It was the character he played who was popular.

So when you move to The Late Show and decide that you’re not going bring the character with you, your fans probably won’t follow.

Because the audience is tuning in to see the character.

Imagine hearing this: Ladies and Gentleman, heeeere’s Dan Whitney! How would you respond? Probably not excited right?

But what if I said, “Ladies and Gentlemen, heeeere’s Larry the Cable Guy!” Those Larry the Cable Guy fans would go crazy… even though Larry the Cable Guy and Dan Whitney are the same person. Dan Whitney plays a character called Larry the Cable Guy. And it’s Larry the Cable Guy who we’ve tuned in to see.

But even if we choose a performer with a character that has the same name as the performer and that performer decides not to do the character we’ve grown to love, it usually ends up in failure or imminent career demise.

When Steve Martin took the podium at the New York Public library in front of a sold out audience, then lectured about his art collection, fans were bored to bits, to the point where the event goers were given refunds.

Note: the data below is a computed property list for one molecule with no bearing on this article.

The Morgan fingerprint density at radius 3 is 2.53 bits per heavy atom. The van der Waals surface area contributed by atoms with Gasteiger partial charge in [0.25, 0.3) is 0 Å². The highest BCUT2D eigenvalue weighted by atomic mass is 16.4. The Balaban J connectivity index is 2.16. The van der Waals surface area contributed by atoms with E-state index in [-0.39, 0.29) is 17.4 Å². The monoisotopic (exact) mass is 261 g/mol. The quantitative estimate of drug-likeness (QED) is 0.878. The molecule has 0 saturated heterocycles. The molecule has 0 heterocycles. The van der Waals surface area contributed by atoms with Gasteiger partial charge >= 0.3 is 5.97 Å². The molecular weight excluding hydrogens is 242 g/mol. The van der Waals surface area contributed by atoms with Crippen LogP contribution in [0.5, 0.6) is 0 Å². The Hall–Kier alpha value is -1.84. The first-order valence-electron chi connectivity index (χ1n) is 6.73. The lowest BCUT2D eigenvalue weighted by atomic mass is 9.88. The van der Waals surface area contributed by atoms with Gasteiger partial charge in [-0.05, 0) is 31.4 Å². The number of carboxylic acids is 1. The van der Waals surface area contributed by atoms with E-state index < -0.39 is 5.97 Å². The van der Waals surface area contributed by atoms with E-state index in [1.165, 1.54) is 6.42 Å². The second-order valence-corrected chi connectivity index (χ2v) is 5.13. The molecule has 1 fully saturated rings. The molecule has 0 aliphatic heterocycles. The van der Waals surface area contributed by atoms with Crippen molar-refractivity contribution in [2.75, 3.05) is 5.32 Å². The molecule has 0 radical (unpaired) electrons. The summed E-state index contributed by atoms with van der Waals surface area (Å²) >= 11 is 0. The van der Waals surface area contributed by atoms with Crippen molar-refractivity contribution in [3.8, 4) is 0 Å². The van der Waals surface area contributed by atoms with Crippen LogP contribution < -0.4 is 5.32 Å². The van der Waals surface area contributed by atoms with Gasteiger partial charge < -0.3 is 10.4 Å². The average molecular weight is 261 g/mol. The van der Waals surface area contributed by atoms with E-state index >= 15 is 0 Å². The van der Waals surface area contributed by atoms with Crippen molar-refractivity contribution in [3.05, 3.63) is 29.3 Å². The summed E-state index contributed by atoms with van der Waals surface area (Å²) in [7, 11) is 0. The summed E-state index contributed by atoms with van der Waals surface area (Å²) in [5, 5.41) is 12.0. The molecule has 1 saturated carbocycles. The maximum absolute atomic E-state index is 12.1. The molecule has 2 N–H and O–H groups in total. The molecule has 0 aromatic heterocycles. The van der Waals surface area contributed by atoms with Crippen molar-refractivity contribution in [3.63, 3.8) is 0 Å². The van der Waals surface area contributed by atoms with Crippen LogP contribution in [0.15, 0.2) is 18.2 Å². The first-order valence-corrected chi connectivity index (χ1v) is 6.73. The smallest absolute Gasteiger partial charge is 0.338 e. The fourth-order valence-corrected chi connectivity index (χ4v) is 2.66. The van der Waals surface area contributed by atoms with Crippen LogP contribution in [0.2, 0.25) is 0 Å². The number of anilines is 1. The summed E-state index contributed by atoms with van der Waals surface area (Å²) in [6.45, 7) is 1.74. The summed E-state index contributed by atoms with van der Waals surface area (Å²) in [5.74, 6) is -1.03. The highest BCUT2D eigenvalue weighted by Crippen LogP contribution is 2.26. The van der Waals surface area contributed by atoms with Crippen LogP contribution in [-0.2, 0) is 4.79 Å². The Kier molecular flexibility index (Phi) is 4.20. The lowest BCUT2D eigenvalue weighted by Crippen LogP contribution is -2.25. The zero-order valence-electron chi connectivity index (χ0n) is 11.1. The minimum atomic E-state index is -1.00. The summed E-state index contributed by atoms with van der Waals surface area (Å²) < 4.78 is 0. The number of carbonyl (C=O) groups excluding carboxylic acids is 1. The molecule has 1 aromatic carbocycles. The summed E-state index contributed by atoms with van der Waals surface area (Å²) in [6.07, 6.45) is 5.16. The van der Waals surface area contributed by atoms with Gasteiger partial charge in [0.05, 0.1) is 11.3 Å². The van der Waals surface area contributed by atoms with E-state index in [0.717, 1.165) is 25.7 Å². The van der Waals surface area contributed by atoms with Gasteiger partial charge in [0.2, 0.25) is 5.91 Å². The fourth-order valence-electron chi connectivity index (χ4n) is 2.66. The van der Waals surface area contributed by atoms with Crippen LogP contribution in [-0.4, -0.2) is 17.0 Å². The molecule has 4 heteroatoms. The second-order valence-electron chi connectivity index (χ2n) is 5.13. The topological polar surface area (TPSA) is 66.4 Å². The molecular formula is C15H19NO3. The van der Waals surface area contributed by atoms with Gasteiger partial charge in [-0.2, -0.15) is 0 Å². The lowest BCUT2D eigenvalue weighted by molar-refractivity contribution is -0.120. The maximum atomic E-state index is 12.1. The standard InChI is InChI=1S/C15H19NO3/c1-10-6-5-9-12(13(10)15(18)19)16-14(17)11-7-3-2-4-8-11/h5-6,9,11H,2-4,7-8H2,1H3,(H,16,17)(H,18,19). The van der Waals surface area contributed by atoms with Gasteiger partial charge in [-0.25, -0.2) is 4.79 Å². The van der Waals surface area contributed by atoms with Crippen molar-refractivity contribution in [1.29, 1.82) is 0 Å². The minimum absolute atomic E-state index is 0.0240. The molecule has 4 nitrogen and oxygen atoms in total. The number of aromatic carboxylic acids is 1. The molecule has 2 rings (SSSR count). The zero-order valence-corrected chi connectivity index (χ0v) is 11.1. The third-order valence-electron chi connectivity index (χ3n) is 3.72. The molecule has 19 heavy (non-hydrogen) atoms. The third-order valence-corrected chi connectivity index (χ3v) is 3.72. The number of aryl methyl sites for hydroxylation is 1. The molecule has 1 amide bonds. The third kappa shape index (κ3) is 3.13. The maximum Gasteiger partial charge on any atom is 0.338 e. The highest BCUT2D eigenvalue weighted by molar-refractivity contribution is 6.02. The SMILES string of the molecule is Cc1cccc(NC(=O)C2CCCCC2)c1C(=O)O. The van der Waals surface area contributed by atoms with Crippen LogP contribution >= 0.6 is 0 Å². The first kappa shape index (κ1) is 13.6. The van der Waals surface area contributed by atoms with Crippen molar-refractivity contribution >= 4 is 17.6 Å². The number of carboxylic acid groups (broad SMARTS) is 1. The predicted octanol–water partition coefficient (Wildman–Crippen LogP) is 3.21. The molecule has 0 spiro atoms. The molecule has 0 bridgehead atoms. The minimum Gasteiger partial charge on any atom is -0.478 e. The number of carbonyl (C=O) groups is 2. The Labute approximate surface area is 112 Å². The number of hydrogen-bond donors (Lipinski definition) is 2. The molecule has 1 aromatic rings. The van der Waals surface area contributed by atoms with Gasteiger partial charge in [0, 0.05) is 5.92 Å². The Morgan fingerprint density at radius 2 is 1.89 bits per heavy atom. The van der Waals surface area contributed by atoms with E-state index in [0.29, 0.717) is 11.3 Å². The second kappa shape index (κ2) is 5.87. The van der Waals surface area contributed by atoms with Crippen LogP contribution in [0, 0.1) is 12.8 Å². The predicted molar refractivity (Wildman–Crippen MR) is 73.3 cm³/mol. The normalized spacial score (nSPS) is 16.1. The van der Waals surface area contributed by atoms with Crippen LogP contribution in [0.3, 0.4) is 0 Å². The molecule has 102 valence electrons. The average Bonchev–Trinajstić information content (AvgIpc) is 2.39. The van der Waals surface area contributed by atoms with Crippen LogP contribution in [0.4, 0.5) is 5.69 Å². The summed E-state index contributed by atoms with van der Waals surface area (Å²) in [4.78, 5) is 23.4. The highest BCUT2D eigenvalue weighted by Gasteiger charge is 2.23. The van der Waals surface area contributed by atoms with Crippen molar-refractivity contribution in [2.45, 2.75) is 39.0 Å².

They did that because they paid to see Steve Martin, that “wild and crazy guy!,” not an art historian.

Usually known for his high energy, shirtless performances, glam rocker Billy Idol did a concert about a year ago where he sat on a stool and played acoustic guitar. The audience–his biggest fans–booed and heckled him.

I mean, come on, Billy, at least take your shirt off!

Or like when Jim Carrey decided he wanted to be taken as a serious dramatic actor–well, how many of you just furrowed your brows and said, “I’m sorry, who?”

The fact is, when you build a career based on a character and that character builds a frenzied fan base, then you decide that you don’t want to do that character anymore, chances are–or at least history shows–that your fans are not fans of you, they are fans of your character.

Moonves should’ve seen this coming, based on the trail of Hollywood road kill that lay before him.

Did I just go on a rant?

Late Night Writers Should See This as Opportunity

My point is this: Writers who want to get into Late Night TV should be paying close attention to what’s happening in behind the scenes in Late Night TV.